Qualcomm said that is partnering with Lenovo to create what it’s calling the first 5G PC, code-named “Project Limitless,” based on the Snapdragon 8cx processor it announced last December. It also used a pair of unreleased PCMark benchmarks to prove that the Snapdragon 8cx can outperform a “Kaby Lake-R” Intel Core i5.
Though the “Project Limitless” name implies it’s nothing more than a research effort, it’s expected that the Qualcomm partnership with Lenovo will yield a consumer product, which Lenovo will likely ship in early 2020. Both Qualcomm and Lenovo are here at the Computex show in Taiwan, where Qualcomm is seeking partners for what it calls its Always Connected PCs.
As we learned in December, the Snapdragon 8cx was designed as a ground-up, optimized design specifically for laptops. Qualcomm’s goal is to achieve performance comparable to that of an Intel U-series Core i5 chip. At the time, Qualcomm hadn’t set the final clock speeds, though the reference laptop the company showed was running at 2.75GHz. Executives said today that the 8cx will run at 2.84GHz.
First 8cx performance numbers released
As for the Snapdragon 8cx itself, the knock on Qualcomm’s chips inside of a PC is that they haven’t been able to supply the horsepower of Intel’s rival Core processors. (On balance, the Snapdragon 850 inside the Lenovo Yoga C630 is perfectly fast enough to run Netflix and most office tasks just fine, based on my experience with it, using a Qualcomm-supplied machine.)
Qualcomm executives previously told PCWorld that the Kryo 495 CPU inside the Snapdragon 8cx was “at least” 2.5 times as powerful as the version of the Kryo in the Snapdragon 850. On paper, that would put it on roughly on a par with an Intel Core i7-8550U, based on PCWorld’s scores for the Snapdragon 850 used in the Galaxy Book 2. As for the Adreno 680 GPU, at the time executives described it as twice as fast as the Snapdragon 850, and three times as fast as the Snapdragon 835.
Qualcomm also erased part of the mystery surrounding the performance of the 8cx itself. On May 27, PCMark developer UL will debut a pair of new benchmarks: an application benchmark that measures processor performance on Office, and a new battery life benchmark that runs down the battery in three different ways.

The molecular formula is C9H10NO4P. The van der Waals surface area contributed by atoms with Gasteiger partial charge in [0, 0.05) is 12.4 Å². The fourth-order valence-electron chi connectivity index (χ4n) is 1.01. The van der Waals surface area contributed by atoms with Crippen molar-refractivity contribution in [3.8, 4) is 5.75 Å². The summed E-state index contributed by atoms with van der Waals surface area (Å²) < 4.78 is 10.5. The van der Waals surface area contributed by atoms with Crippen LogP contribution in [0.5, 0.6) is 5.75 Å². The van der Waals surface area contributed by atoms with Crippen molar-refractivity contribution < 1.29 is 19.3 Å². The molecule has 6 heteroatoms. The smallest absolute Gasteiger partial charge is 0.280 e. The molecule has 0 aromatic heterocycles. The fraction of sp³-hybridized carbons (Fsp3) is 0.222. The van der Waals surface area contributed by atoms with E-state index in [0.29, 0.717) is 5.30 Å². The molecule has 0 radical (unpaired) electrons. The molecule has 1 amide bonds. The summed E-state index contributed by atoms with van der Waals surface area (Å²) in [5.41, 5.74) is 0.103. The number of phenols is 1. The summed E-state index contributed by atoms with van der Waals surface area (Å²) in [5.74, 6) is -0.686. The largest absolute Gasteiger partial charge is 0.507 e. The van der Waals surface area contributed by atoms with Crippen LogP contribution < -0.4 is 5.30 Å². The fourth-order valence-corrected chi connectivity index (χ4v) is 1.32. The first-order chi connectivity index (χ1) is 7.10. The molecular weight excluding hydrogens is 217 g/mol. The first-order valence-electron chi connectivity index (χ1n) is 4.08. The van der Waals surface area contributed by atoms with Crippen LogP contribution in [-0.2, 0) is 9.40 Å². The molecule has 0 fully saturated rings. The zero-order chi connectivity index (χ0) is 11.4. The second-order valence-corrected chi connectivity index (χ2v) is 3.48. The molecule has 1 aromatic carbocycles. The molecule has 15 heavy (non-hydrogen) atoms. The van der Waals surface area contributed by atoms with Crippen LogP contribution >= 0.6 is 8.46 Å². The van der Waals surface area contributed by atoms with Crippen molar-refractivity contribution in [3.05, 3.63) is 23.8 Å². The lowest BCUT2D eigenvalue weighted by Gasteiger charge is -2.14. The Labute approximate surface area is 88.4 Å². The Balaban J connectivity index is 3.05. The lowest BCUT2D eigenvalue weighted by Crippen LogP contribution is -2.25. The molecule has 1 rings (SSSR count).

Qualcomm tested the Snapdragon 8cx against a Core i5-8250U, a member of the 2017 Kaby Lake-R generation. The tests were performed by Qualcomm, though reporters were also offered the opportunity to launch the tests themselves and confirm them. (Qualcomm’s numbers were based on tests running on battery, however, while the demonstration models were plugged in.)
The PCMark application benchmark tested the performance of the laptop across Excel, PowerPoint, Word, and the EdgeHTML version of Microsoft Edge. (According to Jani Joki, the director of engineering at UL, Microsoft’s upcoming switch to the Chromium version of Edge won’t meaningfully affect results, in much the same way driver updates don’t change the fundamental nature of its 3DMark benchmark.)
In every test except Excel, Qualcomm said that the Snapdragon 8cx met or exceeded the Core i5-8250U’s performance. The final score range for the 8cx was 4,039 to 4,139, while the i5-8250U came in at between 3,894 to 3,970. (A live demo run on the 8cx test system yielded a number of 4,356.)
Qualcomm also tested the two platforms using the 3DMark Night Raid bechmark that debuted last fall. UL specifically designed the benchmark to compare ARM and X86-based PCs. Here, too, the 8cx performed very well: the 8cx yielded a a range of between 5,710 and 5,815, while the Core i5-8250U produced scores of between 5,047 and 5,055.
Battery life has traditionally been the strongest point of the Snapdragon architecture, and Miguel Nunes, the director of product management at Qualcomm, said that battery life has only improved as Qualcomm has migrated from one Snapdragon to the next. The results were impressive: between 10 to 12 hours for the Intel Core i5-8250U, and a whopping 17 to almost 20 hours for the Snapdragon 8cx.
Remember, though, that there are two major components to the 8cx platform: the processor itself, as well as the connectivity features that Qualcomm has built into them. Though 5G capabilities haven’t been deployed on much more than on a trial basis, Qualcomm has built in both its X55 5G-capable modem as well as its existing X24 LTE modem, to ease the transition from one connectivity standard to the other. In a private booth, Qualcomm showed the X55 running over sub-6GHz spectrum.
Qualcomm hasn’t announced more than a single partner for the Snapdragon 8cx platform, and Lenovo hasn’t announced a price or availability for Project Endless. Still, Qualcomm continues to raise the bar for the Snapdragon PC platform. We’ll be eager to get our hands on it when Lenovo ships “Project Endless” next year.